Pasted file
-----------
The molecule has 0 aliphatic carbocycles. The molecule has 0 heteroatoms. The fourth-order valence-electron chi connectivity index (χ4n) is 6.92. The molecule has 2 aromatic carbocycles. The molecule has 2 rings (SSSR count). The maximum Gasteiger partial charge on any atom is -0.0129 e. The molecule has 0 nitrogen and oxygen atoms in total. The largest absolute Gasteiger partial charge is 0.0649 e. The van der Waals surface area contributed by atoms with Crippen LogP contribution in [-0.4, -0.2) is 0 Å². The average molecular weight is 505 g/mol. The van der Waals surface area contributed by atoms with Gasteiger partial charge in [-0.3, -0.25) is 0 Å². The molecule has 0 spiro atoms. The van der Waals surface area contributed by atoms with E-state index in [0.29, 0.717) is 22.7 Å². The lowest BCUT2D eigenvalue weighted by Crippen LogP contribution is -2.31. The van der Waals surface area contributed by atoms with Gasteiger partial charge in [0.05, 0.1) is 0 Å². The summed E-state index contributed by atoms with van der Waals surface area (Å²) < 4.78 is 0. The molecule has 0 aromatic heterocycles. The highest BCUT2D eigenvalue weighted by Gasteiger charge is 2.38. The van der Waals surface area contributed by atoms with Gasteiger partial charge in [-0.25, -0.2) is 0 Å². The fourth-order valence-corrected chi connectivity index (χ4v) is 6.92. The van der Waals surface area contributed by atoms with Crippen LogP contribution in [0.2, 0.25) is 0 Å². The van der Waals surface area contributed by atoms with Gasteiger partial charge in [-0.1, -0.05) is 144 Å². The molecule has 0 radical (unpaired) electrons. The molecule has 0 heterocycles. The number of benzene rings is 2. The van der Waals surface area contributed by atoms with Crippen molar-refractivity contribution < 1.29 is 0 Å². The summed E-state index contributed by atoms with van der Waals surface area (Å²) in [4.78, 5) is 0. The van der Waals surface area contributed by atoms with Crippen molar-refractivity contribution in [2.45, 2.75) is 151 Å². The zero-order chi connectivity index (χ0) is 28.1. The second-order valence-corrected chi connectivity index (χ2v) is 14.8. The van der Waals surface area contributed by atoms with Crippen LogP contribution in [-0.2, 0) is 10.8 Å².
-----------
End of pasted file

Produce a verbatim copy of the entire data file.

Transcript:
The molecule has 0 aliphatic carbocycles. The molecule has 0 heteroatoms. The fourth-order valence-electron chi connectivity index (χ4n) is 6.92. The molecule has 2 aromatic carbocycles. The molecule has 2 rings (SSSR count). The maximum Gasteiger partial charge on any atom is -0.0129 e. The molecule has 0 nitrogen and oxygen atoms in total. The largest absolute Gasteiger partial charge is 0.0649 e. The van der Waals surface area contributed by atoms with Crippen LogP contribution in [-0.4, -0.2) is 0 Å². The average molecular weight is 505 g/mol. The van der Waals surface area contributed by atoms with Gasteiger partial charge in [-0.3, -0.25) is 0 Å². The molecule has 0 spiro atoms. The van der Waals surface area contributed by atoms with E-state index in [0.29, 0.717) is 22.7 Å². The lowest BCUT2D eigenvalue weighted by Crippen LogP contribution is -2.31. The van der Waals surface area contributed by atoms with Gasteiger partial charge in [0.05, 0.1) is 0 Å². The summed E-state index contributed by atoms with van der Waals surface area (Å²) < 4.78 is 0. The molecule has 0 aromatic heterocycles. The highest BCUT2D eigenvalue weighted by Gasteiger charge is 2.38. The van der Waals surface area contributed by atoms with Gasteiger partial charge in [-0.25, -0.2) is 0 Å². The fourth-order valence-corrected chi connectivity index (χ4v) is 6.92. The van der Waals surface area contributed by atoms with Crippen LogP contribution in [0.2, 0.25) is 0 Å². The van der Waals surface area contributed by atoms with Gasteiger partial charge in [-0.1, -0.05) is 144 Å². The molecule has 0 radical (unpaired) electrons. The molecule has 0 heterocycles. The number of benzene rings is 2. The van der Waals surface area contributed by atoms with Crippen molar-refractivity contribution < 1.29 is 0 Å². The summed E-state index contributed by atoms with van der Waals surface area (Å²) in [4.78, 5) is 0. The van der Waals surface area contributed by atoms with Crippen molar-refractivity contribution in [2.45, 2.75) is 151 Å². The zero-order chi connectivity index (χ0) is 28.1. The second-order valence-corrected chi connectivity index (χ2v) is 14.8. The van der Waals surface area contributed by atoms with Crippen LogP contribution in [-0.2, 0) is 10.8 Å².